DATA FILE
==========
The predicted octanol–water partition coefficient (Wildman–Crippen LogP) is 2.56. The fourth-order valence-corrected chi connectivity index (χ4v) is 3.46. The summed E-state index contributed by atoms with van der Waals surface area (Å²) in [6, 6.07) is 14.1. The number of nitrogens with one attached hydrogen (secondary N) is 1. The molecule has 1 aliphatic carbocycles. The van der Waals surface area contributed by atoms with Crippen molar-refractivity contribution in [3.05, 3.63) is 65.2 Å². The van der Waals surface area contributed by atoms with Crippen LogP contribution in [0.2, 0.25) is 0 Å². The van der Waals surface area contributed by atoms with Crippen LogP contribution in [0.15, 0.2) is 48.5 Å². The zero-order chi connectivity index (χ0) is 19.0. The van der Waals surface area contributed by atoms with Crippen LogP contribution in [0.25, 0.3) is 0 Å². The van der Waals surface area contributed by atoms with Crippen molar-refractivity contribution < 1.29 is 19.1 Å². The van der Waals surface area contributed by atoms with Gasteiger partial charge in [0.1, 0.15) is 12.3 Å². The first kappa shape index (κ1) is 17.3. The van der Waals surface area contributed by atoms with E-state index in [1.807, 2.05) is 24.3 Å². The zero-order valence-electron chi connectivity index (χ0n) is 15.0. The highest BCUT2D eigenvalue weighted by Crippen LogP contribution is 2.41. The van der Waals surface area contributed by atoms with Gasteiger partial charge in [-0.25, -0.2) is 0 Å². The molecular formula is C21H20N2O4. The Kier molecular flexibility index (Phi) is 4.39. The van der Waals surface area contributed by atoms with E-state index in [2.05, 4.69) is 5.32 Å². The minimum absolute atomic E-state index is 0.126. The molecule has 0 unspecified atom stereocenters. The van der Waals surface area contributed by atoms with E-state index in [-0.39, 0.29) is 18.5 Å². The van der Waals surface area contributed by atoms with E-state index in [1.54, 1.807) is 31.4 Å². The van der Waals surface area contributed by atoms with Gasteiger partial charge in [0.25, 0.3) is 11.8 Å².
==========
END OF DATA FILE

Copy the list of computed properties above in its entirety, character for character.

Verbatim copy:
The predicted octanol–water partition coefficient (Wildman–Crippen LogP) is 2.56. The fourth-order valence-corrected chi connectivity index (χ4v) is 3.46. The summed E-state index contributed by atoms with van der Waals surface area (Å²) in [6, 6.07) is 14.1. The number of nitrogens with one attached hydrogen (secondary N) is 1. The molecule has 1 aliphatic carbocycles. The van der Waals surface area contributed by atoms with Crippen molar-refractivity contribution in [3.05, 3.63) is 65.2 Å². The van der Waals surface area contributed by atoms with Crippen LogP contribution in [0.2, 0.25) is 0 Å². The van der Waals surface area contributed by atoms with Crippen LogP contribution in [0.15, 0.2) is 48.5 Å². The zero-order chi connectivity index (χ0) is 19.0. The van der Waals surface area contributed by atoms with Crippen LogP contribution in [0.25, 0.3) is 0 Å². The van der Waals surface area contributed by atoms with Crippen molar-refractivity contribution < 1.29 is 19.1 Å². The van der Waals surface area contributed by atoms with Gasteiger partial charge in [0.1, 0.15) is 12.3 Å². The first kappa shape index (κ1) is 17.3. The van der Waals surface area contributed by atoms with E-state index in [1.807, 2.05) is 24.3 Å². The zero-order valence-electron chi connectivity index (χ0n) is 15.0. The highest BCUT2D eigenvalue weighted by Crippen LogP contribution is 2.41. The van der Waals surface area contributed by atoms with Gasteiger partial charge in [-0.25, -0.2) is 0 Å². The molecular formula is C21H20N2O4. The Kier molecular flexibility index (Phi) is 4.39. The van der Waals surface area contributed by atoms with E-state index in [2.05, 4.69) is 5.32 Å². The minimum absolute atomic E-state index is 0.126. The molecule has 0 unspecified atom stereocenters. The van der Waals surface area contributed by atoms with E-state index in [-0.39, 0.29) is 18.5 Å². The van der Waals surface area contributed by atoms with E-state index in [1.54, 1.807) is 31.4 Å². The van der Waals surface area contributed by atoms with Gasteiger partial charge in [0.25, 0.3) is 11.8 Å².